It’s much harder to diagnose ADHD in adults than in children. If someone has a documented medical history of childhood ADHD, it’s simpler. But twenty or more years ago, when today’s adults were kids, ADHD was not as well recognized as it is now, and many children went undiagnosed and untreated. When those adults seek diagnosis and treatment, clinicians not only have to eliminate >other possible causes for their symptoms, they must assess their current and childhood behaviors (remember, it’s only ADHD if it’s been present since childhood.)
Also, since stimulants, the drugs most often used to treat ADHD, can be abused by adults, doctors are under pressure to get the diagnosis right. For this reason, your family physician may feel more comfortable referring you to a specialist, such as a psychiatrist, with experience in diagnosing ADHD.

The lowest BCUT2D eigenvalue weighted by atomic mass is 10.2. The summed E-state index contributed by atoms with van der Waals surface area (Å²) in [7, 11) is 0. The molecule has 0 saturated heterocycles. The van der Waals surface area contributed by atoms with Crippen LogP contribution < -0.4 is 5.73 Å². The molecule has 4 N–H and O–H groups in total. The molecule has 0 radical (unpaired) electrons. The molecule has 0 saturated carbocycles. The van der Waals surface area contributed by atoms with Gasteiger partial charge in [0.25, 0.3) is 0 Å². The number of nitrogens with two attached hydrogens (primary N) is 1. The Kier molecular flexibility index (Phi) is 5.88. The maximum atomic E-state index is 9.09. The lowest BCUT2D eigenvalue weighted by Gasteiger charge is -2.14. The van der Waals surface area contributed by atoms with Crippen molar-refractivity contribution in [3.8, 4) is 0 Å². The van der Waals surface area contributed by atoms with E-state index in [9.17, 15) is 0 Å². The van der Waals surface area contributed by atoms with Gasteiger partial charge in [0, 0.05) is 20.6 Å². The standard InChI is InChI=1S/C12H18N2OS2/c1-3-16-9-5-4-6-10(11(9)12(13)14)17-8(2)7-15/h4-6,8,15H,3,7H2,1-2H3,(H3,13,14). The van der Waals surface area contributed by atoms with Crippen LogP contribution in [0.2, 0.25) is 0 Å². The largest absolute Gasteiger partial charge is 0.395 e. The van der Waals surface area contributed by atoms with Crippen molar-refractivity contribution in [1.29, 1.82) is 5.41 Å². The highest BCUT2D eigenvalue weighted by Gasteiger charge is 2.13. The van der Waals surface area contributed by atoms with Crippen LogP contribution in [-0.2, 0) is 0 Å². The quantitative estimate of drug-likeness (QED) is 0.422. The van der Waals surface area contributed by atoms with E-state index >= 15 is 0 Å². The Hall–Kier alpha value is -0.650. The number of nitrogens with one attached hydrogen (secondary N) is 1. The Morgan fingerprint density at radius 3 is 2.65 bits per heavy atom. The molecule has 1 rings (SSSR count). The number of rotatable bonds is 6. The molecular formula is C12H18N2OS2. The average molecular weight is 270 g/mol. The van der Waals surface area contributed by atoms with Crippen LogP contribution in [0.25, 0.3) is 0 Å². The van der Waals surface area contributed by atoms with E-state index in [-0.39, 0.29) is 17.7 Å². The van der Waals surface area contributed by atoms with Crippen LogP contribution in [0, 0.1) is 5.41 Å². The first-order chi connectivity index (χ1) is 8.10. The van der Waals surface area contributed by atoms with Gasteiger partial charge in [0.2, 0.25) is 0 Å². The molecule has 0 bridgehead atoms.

Not everyone with a messy desk, urge to spend, or failed marriage has ADHD. Adults have complex, time-consuming lives and everyone forgets the occasional doctor’s appointment or lets the laundry pile up. In fact, studies show that half to two-thirds of the people who self-diagnose are not found to have clinical ADHD. Ironically, adults who actually do have ADHD are often unaware of their condition – they’re used to the chaos and figure they just can’t get a break. It can take the intervention of a spouse or friend, or the diagnosis of their child, to make them realize that their behavior is out of normal range and may be the result of a mental condition, not laziness, incompetence or bad luck.
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